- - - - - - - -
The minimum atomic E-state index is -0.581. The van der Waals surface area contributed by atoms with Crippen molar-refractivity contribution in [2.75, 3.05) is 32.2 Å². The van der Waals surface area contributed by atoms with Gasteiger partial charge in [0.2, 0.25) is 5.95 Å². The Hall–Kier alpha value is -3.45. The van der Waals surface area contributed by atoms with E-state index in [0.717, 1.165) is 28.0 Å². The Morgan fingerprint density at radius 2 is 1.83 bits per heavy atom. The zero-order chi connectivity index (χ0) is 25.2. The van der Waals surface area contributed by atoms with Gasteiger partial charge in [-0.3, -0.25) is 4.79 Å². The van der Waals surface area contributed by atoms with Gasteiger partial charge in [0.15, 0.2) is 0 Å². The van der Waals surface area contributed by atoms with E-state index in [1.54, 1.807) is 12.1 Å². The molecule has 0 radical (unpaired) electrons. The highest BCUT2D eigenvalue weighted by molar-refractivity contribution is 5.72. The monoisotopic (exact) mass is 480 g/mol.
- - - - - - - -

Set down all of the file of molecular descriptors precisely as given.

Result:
The minimum atomic E-state index is -0.581. The van der Waals surface area contributed by atoms with Crippen molar-refractivity contribution in [2.75, 3.05) is 32.2 Å². The van der Waals surface area contributed by atoms with Gasteiger partial charge in [0.2, 0.25) is 5.95 Å². The Hall–Kier alpha value is -3.45. The van der Waals surface area contributed by atoms with E-state index in [0.717, 1.165) is 28.0 Å². The Morgan fingerprint density at radius 2 is 1.83 bits per heavy atom. The zero-order chi connectivity index (χ0) is 25.2. The van der Waals surface area contributed by atoms with Gasteiger partial charge in [-0.3, -0.25) is 4.79 Å². The van der Waals surface area contributed by atoms with Gasteiger partial charge in [0.15, 0.2) is 0 Å². The van der Waals surface area contributed by atoms with E-state index in [1.54, 1.807) is 12.1 Å². The molecule has 0 radical (unpaired) electrons. The highest BCUT2D eigenvalue weighted by molar-refractivity contribution is 5.72. The monoisotopic (exact) mass is 480 g/mol.